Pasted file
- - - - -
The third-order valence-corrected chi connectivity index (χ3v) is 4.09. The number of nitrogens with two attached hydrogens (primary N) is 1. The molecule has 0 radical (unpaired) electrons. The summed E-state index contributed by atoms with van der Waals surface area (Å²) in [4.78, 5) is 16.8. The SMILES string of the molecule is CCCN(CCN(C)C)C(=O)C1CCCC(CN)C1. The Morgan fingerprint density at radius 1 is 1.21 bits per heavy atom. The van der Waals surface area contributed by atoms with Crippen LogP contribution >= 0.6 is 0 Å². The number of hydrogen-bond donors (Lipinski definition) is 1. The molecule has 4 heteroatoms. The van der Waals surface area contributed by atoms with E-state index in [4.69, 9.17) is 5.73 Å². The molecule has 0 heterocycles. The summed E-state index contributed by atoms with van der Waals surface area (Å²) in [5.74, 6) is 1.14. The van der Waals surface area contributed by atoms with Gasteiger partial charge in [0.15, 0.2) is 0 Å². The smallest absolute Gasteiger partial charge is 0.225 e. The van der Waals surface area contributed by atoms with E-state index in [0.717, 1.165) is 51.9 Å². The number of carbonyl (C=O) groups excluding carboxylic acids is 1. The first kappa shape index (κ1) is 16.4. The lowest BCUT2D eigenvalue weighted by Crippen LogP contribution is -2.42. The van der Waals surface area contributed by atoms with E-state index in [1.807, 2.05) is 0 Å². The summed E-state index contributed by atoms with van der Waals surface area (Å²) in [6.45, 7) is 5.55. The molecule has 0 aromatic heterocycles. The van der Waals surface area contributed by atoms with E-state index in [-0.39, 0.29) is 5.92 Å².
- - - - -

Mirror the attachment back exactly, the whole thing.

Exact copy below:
The third-order valence-corrected chi connectivity index (χ3v) is 4.09. The number of nitrogens with two attached hydrogens (primary N) is 1. The molecule has 0 radical (unpaired) electrons. The summed E-state index contributed by atoms with van der Waals surface area (Å²) in [4.78, 5) is 16.8. The SMILES string of the molecule is CCCN(CCN(C)C)C(=O)C1CCCC(CN)C1. The Morgan fingerprint density at radius 1 is 1.21 bits per heavy atom. The van der Waals surface area contributed by atoms with Crippen LogP contribution >= 0.6 is 0 Å². The number of hydrogen-bond donors (Lipinski definition) is 1. The molecule has 4 heteroatoms. The van der Waals surface area contributed by atoms with E-state index in [4.69, 9.17) is 5.73 Å². The molecule has 0 heterocycles. The summed E-state index contributed by atoms with van der Waals surface area (Å²) in [5.74, 6) is 1.14. The van der Waals surface area contributed by atoms with Gasteiger partial charge in [0.15, 0.2) is 0 Å². The smallest absolute Gasteiger partial charge is 0.225 e. The van der Waals surface area contributed by atoms with E-state index in [0.717, 1.165) is 51.9 Å². The number of carbonyl (C=O) groups excluding carboxylic acids is 1. The first kappa shape index (κ1) is 16.4. The lowest BCUT2D eigenvalue weighted by Crippen LogP contribution is -2.42. The van der Waals surface area contributed by atoms with E-state index in [1.807, 2.05) is 0 Å². The summed E-state index contributed by atoms with van der Waals surface area (Å²) in [6.45, 7) is 5.55. The molecule has 0 aromatic heterocycles. The van der Waals surface area contributed by atoms with E-state index in [-0.39, 0.29) is 5.92 Å².